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RE: PH article "what a character"

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  • RE: PH article "what a character"

    My horse is without a doubt, the "prankster". For those of you that also ride this type, what are your favorite ideas to keep them entertained? I often ride by myself and need some ideas to keep it fun and entertaing for both of us so it doesn't always feel like work. Of course, we do lots of gymastics and pole work and free jumping is his favorite! Any ideas for fun riding exercises or ground work or games?

    ETA: all of my work is in a ring, so no hacking or xc fun!

  • #2
    Pranksters either make you smile or wear your patience. I have one, the girl riding him calls me everyday with 'the story' to tell on him .

    The gymnastics are the best, but aside from what you are already doing I'd have to say that the busy mind types do need a lot of real dressage and you HAVE to ride with a plan and stay busy with it, using lateral work and changes within a gait, flexions and counter flexions. All kinds of figures.

    Pransters are smart horses and they 'need' work to allay that busy mind. And they bond so much with the person who plays with them. I personally love this type of horse. They challenge you, so challenge them right back.

    My guy is a real houdini and a character. He wants you to 'see' him open the latches and untie the knots. He'll look to make sure someone is watching. He LOVES people, more than other horse company. He will push the others aside to be the center of attention. I've often felt like naming him Hambone. He has that look at me presence. He is meant to be a show horse.

    Good luck keeping up with him! You are handicapped by only being able to do ring work. I would suggest a better outside situation for you if you can manage a new one. You are going to need the variety and the place to truly exercise this guy.
    Don't let anyone tell you that your ideas or dreams are foolish. There is a millionaire walking around who invented the pool noodle.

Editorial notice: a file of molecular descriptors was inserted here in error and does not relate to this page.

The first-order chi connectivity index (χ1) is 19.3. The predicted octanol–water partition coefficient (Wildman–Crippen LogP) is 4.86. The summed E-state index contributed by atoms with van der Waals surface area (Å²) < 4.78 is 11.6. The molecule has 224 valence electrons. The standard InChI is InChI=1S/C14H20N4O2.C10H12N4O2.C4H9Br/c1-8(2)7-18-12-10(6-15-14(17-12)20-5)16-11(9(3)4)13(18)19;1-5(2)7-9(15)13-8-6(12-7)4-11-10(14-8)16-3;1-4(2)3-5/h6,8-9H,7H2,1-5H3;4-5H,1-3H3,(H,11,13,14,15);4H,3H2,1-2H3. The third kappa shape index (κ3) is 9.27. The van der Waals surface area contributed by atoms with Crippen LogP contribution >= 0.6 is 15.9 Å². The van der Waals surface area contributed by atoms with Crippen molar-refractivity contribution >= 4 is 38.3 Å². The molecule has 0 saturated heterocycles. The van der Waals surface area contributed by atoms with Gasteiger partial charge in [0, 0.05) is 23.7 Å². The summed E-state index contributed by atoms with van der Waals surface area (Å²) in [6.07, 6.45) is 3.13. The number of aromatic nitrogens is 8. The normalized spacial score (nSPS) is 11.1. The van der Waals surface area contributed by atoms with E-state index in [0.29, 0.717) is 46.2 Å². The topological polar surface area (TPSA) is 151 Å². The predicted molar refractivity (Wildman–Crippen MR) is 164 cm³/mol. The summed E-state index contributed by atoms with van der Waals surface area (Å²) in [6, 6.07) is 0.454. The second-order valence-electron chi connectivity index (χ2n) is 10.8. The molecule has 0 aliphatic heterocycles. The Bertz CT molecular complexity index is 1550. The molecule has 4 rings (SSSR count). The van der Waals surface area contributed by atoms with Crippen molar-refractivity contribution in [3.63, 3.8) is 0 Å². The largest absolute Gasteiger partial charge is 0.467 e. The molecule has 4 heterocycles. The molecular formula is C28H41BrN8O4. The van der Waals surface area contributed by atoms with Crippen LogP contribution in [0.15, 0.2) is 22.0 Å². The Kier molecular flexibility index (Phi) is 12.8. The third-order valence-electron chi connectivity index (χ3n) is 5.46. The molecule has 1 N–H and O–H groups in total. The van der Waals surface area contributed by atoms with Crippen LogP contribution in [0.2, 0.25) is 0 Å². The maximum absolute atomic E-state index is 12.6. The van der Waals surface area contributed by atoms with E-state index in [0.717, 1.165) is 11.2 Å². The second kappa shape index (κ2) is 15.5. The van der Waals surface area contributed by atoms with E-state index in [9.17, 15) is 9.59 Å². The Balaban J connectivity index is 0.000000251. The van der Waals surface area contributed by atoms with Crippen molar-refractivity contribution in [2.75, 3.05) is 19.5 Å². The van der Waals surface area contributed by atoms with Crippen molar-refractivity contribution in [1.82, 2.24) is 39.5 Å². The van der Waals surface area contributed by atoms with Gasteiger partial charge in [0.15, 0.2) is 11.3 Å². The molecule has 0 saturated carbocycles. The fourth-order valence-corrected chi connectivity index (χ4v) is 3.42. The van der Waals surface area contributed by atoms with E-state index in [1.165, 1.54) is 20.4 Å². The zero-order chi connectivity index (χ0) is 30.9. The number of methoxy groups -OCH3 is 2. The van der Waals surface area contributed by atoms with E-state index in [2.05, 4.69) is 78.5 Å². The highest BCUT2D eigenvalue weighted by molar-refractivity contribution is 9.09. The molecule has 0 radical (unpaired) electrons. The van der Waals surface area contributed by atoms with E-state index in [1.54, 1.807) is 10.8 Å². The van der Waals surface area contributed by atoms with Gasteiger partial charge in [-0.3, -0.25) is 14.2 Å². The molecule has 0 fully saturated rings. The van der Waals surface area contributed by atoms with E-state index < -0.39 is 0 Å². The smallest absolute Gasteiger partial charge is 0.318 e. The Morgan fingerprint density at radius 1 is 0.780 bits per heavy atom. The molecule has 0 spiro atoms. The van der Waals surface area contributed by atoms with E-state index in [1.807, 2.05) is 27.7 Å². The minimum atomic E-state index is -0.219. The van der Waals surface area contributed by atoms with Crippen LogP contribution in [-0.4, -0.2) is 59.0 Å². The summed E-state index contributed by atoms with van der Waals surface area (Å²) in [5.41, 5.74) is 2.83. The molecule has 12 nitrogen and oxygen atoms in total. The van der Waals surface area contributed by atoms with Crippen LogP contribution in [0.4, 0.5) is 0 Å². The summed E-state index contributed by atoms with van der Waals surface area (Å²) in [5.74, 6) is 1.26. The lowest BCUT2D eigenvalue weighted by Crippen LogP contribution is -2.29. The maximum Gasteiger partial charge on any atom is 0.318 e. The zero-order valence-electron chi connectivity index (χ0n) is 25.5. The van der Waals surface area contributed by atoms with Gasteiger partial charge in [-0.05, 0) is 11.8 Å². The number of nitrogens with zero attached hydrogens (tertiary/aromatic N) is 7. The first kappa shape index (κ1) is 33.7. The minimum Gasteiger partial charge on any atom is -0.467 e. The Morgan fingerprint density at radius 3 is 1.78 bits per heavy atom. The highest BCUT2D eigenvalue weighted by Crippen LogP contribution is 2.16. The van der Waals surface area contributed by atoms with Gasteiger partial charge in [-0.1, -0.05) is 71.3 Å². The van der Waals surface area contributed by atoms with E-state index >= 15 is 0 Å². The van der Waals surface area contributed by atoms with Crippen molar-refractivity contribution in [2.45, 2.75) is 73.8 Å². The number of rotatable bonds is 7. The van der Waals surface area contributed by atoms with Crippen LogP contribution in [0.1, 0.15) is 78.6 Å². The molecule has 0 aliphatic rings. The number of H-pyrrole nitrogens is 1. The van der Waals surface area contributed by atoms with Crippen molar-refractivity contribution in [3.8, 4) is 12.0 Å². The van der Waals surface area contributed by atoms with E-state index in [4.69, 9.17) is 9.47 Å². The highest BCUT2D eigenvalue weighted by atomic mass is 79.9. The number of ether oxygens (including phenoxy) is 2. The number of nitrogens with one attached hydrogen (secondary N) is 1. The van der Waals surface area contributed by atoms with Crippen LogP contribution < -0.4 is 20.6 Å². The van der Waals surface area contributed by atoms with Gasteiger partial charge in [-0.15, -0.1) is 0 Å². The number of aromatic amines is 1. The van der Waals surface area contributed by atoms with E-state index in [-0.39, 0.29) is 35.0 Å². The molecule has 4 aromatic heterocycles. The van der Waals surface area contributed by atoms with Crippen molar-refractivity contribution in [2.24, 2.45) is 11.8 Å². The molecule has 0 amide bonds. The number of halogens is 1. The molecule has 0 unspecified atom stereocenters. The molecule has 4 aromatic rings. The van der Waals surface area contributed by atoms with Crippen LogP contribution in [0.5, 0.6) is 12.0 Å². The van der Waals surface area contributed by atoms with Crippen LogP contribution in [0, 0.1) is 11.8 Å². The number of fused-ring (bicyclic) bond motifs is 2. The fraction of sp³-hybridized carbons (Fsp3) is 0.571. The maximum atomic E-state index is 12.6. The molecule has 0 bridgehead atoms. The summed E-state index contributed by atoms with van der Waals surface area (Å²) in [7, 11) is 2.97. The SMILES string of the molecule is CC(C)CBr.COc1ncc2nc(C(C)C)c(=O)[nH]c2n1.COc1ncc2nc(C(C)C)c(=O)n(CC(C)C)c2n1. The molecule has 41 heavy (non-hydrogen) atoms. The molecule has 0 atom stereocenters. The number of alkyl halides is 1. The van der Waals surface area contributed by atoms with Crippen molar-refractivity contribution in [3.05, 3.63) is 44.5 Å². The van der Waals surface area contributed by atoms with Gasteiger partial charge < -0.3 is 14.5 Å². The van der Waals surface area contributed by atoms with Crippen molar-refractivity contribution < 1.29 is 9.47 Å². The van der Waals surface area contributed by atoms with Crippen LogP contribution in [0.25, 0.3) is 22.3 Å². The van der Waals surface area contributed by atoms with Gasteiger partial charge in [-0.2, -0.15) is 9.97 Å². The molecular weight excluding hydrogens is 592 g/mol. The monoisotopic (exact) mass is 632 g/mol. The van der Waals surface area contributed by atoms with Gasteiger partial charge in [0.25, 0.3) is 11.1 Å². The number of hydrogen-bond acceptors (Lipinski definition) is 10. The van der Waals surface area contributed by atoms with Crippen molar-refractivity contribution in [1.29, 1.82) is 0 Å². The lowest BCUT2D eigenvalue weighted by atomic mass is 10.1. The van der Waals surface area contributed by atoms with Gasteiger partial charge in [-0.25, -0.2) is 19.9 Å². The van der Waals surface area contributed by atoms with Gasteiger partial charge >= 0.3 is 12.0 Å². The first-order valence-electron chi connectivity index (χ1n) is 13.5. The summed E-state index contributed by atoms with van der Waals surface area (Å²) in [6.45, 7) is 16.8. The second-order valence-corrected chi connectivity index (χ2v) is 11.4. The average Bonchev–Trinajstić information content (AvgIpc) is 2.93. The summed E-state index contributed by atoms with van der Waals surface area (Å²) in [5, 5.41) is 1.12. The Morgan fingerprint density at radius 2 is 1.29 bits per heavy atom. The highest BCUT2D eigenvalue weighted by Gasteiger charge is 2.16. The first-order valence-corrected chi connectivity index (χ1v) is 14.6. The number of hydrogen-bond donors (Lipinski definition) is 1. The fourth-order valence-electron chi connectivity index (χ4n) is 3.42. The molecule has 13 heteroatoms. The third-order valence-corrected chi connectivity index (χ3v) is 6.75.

• #3
      I have one. Honestly without hacking I think he would be 100% more naughty, just to amuse himself. He basically taught himself lead changes because he thought it was fun.

      More complex flatwork keeps him fairly amused, lots of collections and lengthens, but not for extended periods of time, only short times, keep it snappy. Lots of small circles, squares, loops, serpentines. Canter walk canter transitions. Gridwork with lots of bounces.

      But if you dont keep it interesting, he will find a way to do it himself. He will spook when he isnt scared. He will run out at fences when he loves to jump. He just likes to be the life of the party.


      • Original Poster

        thanks for the comments. Pony Grandma, it sounds like ours are very much alike. Mine acts just like a teenage boy that's the popular, good-looking, funny guy at school...and he knows it and uses it! And Bobthehorse, you are so right about the spooking. Unfortunately, I am having some issues with that which is why I am asking for ideas. Hopefully, it isn't too late and I can get his attention back.
        As far as working on transitions, how can I do it so that he isn't anticipating every move?
        I guess I will just have to keep making a diligent effort every ride to make it fresh and try to stay one step ahead of his brain


        • #5
          Just try to do things in a different spot each time. So you could do 5 centerlines, halting in a different spot each time, or leg yielding every third line.

          It drives me NUTS when he decides he feels like spooking at everything. 6 days a week the snow falling off the coverall arena doesnt bother him at all....on the 7th day its life threatening. He used to be a pain to hack alone because he would look for anything to spook at. He is better now, he is getting much cockier as he grows up. A herd of deer went crashing through the trees about 50 yards in front of us, and he just kind of stared in awe, and then wanted to run with them. That used to make him spin around and head for home. I try to go with a friend whenever possible, and incorporate some flatwork in scary areas, do some shoulder in, etc to keep his mind busy. Now his biggest tantrums happen when he wants to jump the log in the field instead of continue down the road.